Frasassi Grottos, Genga, Province of Ancona, Marche, Italy

Frasassi Grottos
Among the most beautiful Karst complexes in Italy and the largest in Europe, these grottoes are a magical world of colors, a labyrinth of chambers, tunnels, halls, steps, small crystalline lakes, alabaster stalactites formed about 1,4 million years ago, and unknown in its magnificent infinity until some decades ago.

Useful Information

Visiting hours Visits last about 70 minutes for the main tourist itinerary (though there are longer itineraries for specialized visitors and speleologists) and cover about 1500 mt, are available with professional guides almost all over the year, and start at different times during the day (timetable on the official web site), booking may be recommended in high season or for large groups. Contacts: Consorzio Frasassi, 60040, Genga (AN) - Website: http://www.frasassi.com/ - telephone bookings: (+39) 0732 90090 or (+39) 0732 90080

How to reach it

The site can be reached easily from all over Italy along the autostrada A14 Bologna - Canosa, exit Ancona Nord, or the highway Ancona-Roma exit Genga - Sassoferrato. The entrance to the grottos, and the car parking site, are located below San Vittore, a frazione of Genga.


Amid the irregular scenario of the Apennine mountains lies one of the main speleological sites in Europe, inside the uncontaminated nature of a Regional Park, a complex system of caves rising over a deep canyon, where the pure waters slowly flow and continue to feed the chemical and erosion processes which make of this marvelous site a living environment, with formations growing according to the slow calendar of geological time.

The grottos were casually discovered in 1971 by the C.A.I. Speleologic Group of Fabriano-Ancona and the first part was opened to the public in 1974; the explored part is about 18 km. The grotto area belongs to the Regional Park Gola della Rossa and Frasassi, a green oasis where very rare plant species grow, such as the moeringia vescicolosa, and wildlife as the royal eagle, the owl, the peregrine hawk, the wolf, an area which includes 10 ancient communes, and 9 perfectly-preserved medieval castles, all of them well worth a visit especially for the photographer in search of magic, spectacular views.

The grottos were formed through a time span of over 1.4 million years by the Sentino stream which in its descent penetrated with its mineral waters the mountain rocks, and through a corrosion process created the concretions that make the grottos so utterly beautiful. The grottos, which are always at 14 degrees centigrade, can be visited throughout the year, and in summer also at night. So far over 10 million people have visited the grottos and admired this natural masterpiece, the tiny lakes, stalactites and stalagmites, alabaster and crystal arabesques, all made the more precious by the masterly lighting system devised by Carlo Cesarini (Senigallia 1905 - Rome 1996), an Italian scriptwriter of great renown in the 1970's and 80's.

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Special Features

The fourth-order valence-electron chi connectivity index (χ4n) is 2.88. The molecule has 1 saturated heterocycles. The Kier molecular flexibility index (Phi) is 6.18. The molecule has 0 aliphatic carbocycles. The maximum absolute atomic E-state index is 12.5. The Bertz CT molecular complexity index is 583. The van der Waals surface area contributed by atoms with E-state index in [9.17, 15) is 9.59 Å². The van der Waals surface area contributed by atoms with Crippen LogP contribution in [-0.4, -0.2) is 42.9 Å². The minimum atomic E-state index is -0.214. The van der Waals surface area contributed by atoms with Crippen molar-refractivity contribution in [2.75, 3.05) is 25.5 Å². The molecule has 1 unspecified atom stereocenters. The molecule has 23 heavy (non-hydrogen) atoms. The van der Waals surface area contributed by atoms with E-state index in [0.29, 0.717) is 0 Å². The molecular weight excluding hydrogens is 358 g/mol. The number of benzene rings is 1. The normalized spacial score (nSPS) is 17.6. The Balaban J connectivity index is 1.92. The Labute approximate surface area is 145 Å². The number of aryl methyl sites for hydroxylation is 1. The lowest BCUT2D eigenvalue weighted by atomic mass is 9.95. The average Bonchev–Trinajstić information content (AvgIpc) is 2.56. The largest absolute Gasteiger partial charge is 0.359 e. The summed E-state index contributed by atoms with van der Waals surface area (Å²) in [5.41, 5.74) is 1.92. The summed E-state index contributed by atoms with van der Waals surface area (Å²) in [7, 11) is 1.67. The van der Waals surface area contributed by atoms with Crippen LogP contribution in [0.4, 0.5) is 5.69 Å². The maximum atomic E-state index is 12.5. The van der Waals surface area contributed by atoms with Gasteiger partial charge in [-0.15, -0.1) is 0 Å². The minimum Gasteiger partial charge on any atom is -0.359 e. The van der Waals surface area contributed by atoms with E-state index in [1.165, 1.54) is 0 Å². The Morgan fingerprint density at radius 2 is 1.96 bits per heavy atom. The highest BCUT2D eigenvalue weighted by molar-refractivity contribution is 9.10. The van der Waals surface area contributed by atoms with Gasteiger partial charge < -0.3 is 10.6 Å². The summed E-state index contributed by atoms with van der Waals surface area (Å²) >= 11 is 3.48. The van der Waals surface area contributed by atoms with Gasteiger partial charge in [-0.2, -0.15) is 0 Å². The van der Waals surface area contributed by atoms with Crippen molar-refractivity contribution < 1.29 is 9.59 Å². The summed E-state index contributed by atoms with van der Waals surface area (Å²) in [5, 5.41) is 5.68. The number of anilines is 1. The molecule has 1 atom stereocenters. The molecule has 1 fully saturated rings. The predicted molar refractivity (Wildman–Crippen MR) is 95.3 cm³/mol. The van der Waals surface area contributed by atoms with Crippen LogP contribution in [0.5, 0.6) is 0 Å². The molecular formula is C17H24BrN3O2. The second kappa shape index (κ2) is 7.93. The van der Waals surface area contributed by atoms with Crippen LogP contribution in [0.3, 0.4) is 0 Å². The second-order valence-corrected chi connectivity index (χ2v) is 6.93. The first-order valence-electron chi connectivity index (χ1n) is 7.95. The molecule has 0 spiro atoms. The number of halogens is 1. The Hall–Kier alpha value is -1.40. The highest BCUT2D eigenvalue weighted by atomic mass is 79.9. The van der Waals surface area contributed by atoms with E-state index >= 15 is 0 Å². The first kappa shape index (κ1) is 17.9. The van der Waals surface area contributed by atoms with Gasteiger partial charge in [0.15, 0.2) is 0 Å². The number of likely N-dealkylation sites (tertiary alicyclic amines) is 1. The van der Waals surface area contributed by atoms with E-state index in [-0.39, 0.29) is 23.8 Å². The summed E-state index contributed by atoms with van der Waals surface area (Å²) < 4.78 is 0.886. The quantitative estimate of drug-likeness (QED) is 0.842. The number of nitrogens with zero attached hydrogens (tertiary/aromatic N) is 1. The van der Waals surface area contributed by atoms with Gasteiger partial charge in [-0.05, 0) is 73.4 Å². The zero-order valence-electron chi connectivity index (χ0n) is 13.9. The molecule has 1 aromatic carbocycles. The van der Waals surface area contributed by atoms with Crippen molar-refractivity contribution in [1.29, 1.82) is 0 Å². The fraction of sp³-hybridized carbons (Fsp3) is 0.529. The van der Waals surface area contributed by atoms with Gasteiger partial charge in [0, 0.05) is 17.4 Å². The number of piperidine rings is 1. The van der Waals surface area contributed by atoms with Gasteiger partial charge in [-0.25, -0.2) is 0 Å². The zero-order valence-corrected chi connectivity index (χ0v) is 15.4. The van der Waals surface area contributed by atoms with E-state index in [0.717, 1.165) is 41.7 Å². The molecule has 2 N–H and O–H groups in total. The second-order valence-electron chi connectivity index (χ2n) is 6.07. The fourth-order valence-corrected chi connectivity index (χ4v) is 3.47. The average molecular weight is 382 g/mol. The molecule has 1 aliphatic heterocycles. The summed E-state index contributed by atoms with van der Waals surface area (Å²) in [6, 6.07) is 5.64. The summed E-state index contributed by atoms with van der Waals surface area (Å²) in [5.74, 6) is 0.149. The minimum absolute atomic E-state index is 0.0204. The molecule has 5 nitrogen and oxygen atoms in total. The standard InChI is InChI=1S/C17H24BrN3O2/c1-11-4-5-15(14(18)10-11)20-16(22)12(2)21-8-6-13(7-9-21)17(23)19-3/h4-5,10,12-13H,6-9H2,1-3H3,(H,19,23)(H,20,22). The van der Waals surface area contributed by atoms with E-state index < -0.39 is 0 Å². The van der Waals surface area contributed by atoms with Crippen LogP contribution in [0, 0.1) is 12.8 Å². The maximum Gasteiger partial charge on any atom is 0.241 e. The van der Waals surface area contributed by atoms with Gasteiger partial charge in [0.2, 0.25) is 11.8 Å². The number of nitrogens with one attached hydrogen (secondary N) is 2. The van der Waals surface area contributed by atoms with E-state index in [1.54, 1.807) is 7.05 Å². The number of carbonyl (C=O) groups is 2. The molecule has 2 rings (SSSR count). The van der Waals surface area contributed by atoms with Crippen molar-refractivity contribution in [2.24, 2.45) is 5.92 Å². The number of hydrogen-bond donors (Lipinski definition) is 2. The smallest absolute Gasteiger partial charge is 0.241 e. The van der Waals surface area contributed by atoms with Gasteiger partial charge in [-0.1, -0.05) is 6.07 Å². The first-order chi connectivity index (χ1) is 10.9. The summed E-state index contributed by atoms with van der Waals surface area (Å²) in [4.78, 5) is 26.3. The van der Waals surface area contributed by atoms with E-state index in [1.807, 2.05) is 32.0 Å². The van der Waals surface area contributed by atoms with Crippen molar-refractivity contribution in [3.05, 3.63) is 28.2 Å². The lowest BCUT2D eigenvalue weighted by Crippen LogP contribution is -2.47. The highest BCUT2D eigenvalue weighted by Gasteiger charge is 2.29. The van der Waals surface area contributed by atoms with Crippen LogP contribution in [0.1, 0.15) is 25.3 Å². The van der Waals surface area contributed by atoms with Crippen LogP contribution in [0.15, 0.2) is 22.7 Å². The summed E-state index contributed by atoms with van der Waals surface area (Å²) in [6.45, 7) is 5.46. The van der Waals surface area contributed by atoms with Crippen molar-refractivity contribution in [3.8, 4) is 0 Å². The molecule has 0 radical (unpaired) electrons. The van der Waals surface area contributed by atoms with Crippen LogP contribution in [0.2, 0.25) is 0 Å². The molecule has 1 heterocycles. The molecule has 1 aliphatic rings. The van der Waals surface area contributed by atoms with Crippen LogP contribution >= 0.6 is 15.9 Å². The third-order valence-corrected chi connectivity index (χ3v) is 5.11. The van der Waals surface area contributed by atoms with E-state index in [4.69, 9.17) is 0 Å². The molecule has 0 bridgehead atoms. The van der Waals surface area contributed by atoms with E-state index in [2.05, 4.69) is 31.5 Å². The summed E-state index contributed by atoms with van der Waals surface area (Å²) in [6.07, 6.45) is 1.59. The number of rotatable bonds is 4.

• The Grotta del Vento, the longest grotto with its 14 km, so called because of the many openings through which the wind blows in.
  • The Abisso Ancona - this majestic cave, the largest in Europe, with a size of 180 x 120 mt and so high that it might contain a cathedral, is totally covered of concretions with the peculiar names suggested by their form: Giganti (= the giants), cascate del Niagara (= Niagara Falls ), Albero morto (= the Dead Tree).
  • The Sala Duecento, named after its length of 200 mt, contains concretions called the Castello delle Streghe (= Witches' Castle), la Spada di Damocle (Damocles' Sword) which is the biggest stalactite, and the Obelisco, a stalagmite rising 15 meters from the cave floor.
  • The Sala delle Candeline (Chamber of Candles) - an impossible creation of crystal-white concretions rising form a clear-water lake.
  • The Sala dell'Orsa (She-Bear Chamber) where through innumerable aeons the water created the form of a majestic bear.
  • The Sala dell'Infinito a name suggested by the infinitee number of times that the first speleologist had to wander the grotto before being able to find the exit, includes strange formations called the Sala dei Pagliai (Haystack Room) and the Capelli d'Angelo (Angels' Hair), extremely thin forms hanging from the vault.
  • Outside the Frasassi Grottos, about 400mt up in the mountain, is the 11th century Church of San Vittore alle Chiuse, one of the most interesting Romanesque churches in Marches. Built with a plan typical of Byzantine temples, a Greek cross inscribed within a square, it has 3 naves and apses and a truncated belltower. Before the church is a Roman bridge with a Gothic tower built in its defense, a spa facility and the ancient abbey, where a Speleological Museum is under construction.
  • About 1.5 km from the entrance of the main grotto is another cavity called Grotta del Santuario, inside which in the early Middle Ages there was a benedictine monastery, Santa Maria Intrasaxa, inside whose chapel is a copy of the white marble statue of the Virgin with Child, ascribed to Antonio Canova (Possagno, 1757 - Venice, 1822, considered the main Italian sculptor of the Neo-Classical Age), the original being in the Museum at Genga (AN).
  • Always inside the Grotta del Santuario is the Tempietto del Valadier, a chapel designed in 1828 for Pope Leo XII by Giuseppe Valadier (Roma, 1762 - 1839), a celebrated architect of the Neoclassical period. The Temple has an octagonal plan, and was made with white travertine blocks and a vault covered with lead.